8.0439 WAXWEB: Interactive Cinema on WWW (1/231)
Elaine Brennan (EDITORS@BROWNVM.BITNET)
Tue, 4 Apr 1995 00:41:56 EDT
Humanist Discussion Group, Vol. 8, No. 0439. Tuesday, 4 Apr 1995.
Date: Mon, 3 Apr 1995 14:24:46 -0400 (EDT)
From: John Merritt Unsworth <firstname.lastname@example.org>
Subject: WAXWEB 2.0: INTERACTIVE 3D CINEMA ON THE WORLD WIDE WEB (fwd)
From: email@example.com (David Blair)
Subject: WAXWEB 2.0: INTERACTIVE 3D CINEMA ON THE WORLD WIDE WEB
********** FOR RELEASE ON APRIL 3, 1995 *************
WAXWEB 2.0: INTERACTIVE 3D CINEMA ON THE WORLD WIDE WEB
CONTACT: DAVID BLAIR
WAXWEB 2.0, THE FIRST INTERACTIVE FEATURE FILM ON THE WORLD WIDE WEB,
IMPLEMENTS A DYNAMIC VERSION OF VRML, THE NEW GRAPHICS INDUSTRY STANDARD
FOR VIRTUAL REALITY ON THE INTERNET, TO DELIVER REALTIME 3D NARRATIVE
"VISUALIZATION" OVER THE EXISTING INTERNET BACKBONE.
The WWW address for Waxweb 2.0 is http://bug.village.virginia.edu With a
VRML browser: http://bug.village.virginia.edu/vrml
WHAT IS WAXWEB 2.0?
Created by DAVID BLAIR, Waxweb 2.0 is:
The first interactive, intercommunicative FEATURE FILM on the WORLD WIDE
WEB (Variety, 2.16.95).
The first NETWORK-DISTRIBUTED narrative to offer REAL-TIME 3-D NAVIGATION
through a story.
The first LARGE-SCALE, DYNAMIC implementation of the VIRTUAL REALITY
MODELING LANGUAGE (VRML), the 3-D METAFILE format for the INTERNET endorsed
TODAY (4.3.94) by Silicon Graphics, TGS, Netscape, Digital, NEC, and many
others. Waxweb is a project of the Brown University Graphics Laboratory,
headed by Andries VanDam, with Tom Meyer serving as the technical director
of the project.
Based on David Blair's electronic feature film "WAX or the discovery of
television among the bees" (85:00, 1991, distributed by FIRST RUN
FEATURES), Waxweb is the LARGEST hypermedia narrative document on the World
Wide Web. "WAX" itself was the first feature film sent over the Internet
("Historic First", Markoff, NYTimes, 4.93).
In May, Waxweb 2.0 will become a CROSS-PLATFORM, NETWORK SYNCHRONIZED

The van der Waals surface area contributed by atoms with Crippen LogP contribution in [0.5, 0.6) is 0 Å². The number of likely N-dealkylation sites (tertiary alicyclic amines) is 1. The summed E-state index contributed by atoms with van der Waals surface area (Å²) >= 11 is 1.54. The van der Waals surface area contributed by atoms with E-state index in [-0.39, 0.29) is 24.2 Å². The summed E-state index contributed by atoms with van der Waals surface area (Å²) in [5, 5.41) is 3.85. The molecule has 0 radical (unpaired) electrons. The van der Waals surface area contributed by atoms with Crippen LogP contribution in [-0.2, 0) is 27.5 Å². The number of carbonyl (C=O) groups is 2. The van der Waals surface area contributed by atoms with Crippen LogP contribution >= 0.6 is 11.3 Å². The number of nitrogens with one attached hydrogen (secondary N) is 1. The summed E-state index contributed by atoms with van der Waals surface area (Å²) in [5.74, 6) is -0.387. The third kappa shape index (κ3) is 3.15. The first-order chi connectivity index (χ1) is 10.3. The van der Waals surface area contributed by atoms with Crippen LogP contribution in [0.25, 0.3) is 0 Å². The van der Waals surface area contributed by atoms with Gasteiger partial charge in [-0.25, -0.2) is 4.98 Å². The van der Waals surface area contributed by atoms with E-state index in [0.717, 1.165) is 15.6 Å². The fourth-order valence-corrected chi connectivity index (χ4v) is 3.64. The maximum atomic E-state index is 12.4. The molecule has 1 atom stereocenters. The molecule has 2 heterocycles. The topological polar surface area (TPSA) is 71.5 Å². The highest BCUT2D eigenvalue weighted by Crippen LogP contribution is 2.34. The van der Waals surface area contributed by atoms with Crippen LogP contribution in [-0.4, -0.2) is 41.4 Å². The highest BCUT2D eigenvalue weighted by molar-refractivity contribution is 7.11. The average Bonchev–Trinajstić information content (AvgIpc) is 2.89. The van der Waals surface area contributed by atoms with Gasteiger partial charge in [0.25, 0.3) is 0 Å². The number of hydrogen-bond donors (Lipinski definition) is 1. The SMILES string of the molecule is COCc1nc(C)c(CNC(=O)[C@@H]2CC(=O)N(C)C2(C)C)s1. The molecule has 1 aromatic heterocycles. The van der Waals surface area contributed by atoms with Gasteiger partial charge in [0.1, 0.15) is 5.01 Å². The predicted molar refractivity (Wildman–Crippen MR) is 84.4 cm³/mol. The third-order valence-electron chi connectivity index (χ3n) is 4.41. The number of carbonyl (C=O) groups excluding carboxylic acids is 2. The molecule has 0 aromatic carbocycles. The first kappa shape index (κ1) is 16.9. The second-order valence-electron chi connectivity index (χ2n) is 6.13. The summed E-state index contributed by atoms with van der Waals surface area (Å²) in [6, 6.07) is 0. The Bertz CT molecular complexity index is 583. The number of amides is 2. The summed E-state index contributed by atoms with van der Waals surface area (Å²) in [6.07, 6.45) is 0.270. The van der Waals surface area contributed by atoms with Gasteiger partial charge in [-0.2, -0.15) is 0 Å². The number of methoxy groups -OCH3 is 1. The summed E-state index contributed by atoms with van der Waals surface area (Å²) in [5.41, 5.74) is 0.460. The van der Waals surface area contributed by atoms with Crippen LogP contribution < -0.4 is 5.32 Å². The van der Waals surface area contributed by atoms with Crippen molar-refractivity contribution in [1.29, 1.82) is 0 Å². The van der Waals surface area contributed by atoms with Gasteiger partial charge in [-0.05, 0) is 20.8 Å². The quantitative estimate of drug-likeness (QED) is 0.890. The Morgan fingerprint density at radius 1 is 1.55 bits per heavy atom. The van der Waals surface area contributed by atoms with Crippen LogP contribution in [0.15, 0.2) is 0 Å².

CD-ROM available from First Run Features. Available for Mac/Windows/Unix,
it will run as a standalone on non-networked computers, and in
synchronization with the Web site, for those who wish to publicly ADD TO
Waxweb 2.0 Online contains: 3000 Web pages with approx. 25,000 hyperlinks;
85 minutes of digital video (the entire feature film); 5000 color stills;
soundtrack in English, French, German, Japanese. Plus: MORE THAN 250 3-D
VRML SCENES, FILLED WITH THOUSANDS OF HYPERLINKED PARTS. Every part of
every object in the virtual world is an active button, triggering access to
other 3D scenes, to the movie, to pictures, or to hypertext.
WAXWEB IS DYNAMIC: Network users of Waxweb 2.0 can add to the narrative
with their own immediate, publicly visible hypermedia: hypertext, pictures,
audio, video, and hyperlinked VRML. In addition, all VRML objects in the
network Waxweb database have their attached hyperlinks changed ON THE FLY,
dependent on user interaction. In the near future, custom scenes
dynamically recombining internal and user-added objects will allow the
synthetic creation of a DYNAMIC, 3-D INTERSTORY on the network.
WHAT IS THE VIRTUAL REALITY MODELING LANGUAGE?
VRML 1.0 (VIRTUAL REALITY MODELING LANGUAGE, 10.94) was the result of a